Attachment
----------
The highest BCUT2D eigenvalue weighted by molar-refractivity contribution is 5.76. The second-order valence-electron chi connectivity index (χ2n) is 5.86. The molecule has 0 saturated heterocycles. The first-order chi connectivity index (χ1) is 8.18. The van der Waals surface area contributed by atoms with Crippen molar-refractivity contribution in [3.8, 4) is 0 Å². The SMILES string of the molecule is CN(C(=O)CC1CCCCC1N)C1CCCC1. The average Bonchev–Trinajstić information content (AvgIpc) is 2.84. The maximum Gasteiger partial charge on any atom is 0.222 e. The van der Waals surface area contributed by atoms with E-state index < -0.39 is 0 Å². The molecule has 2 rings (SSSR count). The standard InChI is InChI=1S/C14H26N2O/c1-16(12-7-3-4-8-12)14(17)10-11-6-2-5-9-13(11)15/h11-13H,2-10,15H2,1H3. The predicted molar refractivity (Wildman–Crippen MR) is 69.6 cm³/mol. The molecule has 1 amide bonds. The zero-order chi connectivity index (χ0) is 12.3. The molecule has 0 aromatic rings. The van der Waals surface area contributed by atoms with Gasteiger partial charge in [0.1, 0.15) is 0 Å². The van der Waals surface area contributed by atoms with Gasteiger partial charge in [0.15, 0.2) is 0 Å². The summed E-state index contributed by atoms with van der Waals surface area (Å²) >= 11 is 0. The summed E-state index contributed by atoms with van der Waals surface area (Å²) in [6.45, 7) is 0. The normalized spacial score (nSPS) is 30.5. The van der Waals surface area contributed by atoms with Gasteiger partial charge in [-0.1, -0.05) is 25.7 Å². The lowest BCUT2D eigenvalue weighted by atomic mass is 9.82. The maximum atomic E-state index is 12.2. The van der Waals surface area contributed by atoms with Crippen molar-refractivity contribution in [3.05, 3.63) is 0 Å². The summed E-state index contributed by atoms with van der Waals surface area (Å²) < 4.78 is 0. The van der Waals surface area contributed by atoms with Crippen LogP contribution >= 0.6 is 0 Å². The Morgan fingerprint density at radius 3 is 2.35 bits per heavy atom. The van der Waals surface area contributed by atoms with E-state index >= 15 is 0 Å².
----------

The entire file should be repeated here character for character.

The highest BCUT2D eigenvalue weighted by molar-refractivity contribution is 5.76. The second-order valence-electron chi connectivity index (χ2n) is 5.86. The molecule has 0 saturated heterocycles. The first-order chi connectivity index (χ1) is 8.18. The van der Waals surface area contributed by atoms with Crippen molar-refractivity contribution in [3.8, 4) is 0 Å². The SMILES string of the molecule is CN(C(=O)CC1CCCCC1N)C1CCCC1. The average Bonchev–Trinajstić information content (AvgIpc) is 2.84. The maximum Gasteiger partial charge on any atom is 0.222 e. The van der Waals surface area contributed by atoms with E-state index < -0.39 is 0 Å². The molecule has 2 rings (SSSR count). The standard InChI is InChI=1S/C14H26N2O/c1-16(12-7-3-4-8-12)14(17)10-11-6-2-5-9-13(11)15/h11-13H,2-10,15H2,1H3. The predicted molar refractivity (Wildman–Crippen MR) is 69.6 cm³/mol. The molecule has 1 amide bonds. The zero-order chi connectivity index (χ0) is 12.3. The molecule has 0 aromatic rings. The van der Waals surface area contributed by atoms with Gasteiger partial charge in [0.1, 0.15) is 0 Å². The van der Waals surface area contributed by atoms with Gasteiger partial charge in [0.15, 0.2) is 0 Å². The summed E-state index contributed by atoms with van der Waals surface area (Å²) >= 11 is 0. The summed E-state index contributed by atoms with van der Waals surface area (Å²) in [6.45, 7) is 0. The normalized spacial score (nSPS) is 30.5. The van der Waals surface area contributed by atoms with Gasteiger partial charge in [-0.1, -0.05) is 25.7 Å². The lowest BCUT2D eigenvalue weighted by atomic mass is 9.82. The maximum atomic E-state index is 12.2. The van der Waals surface area contributed by atoms with Crippen molar-refractivity contribution in [3.05, 3.63) is 0 Å². The summed E-state index contributed by atoms with van der Waals surface area (Å²) < 4.78 is 0. The van der Waals surface area contributed by atoms with Crippen LogP contribution >= 0.6 is 0 Å². The Morgan fingerprint density at radius 3 is 2.35 bits per heavy atom. The van der Waals surface area contributed by atoms with E-state index >= 15 is 0 Å².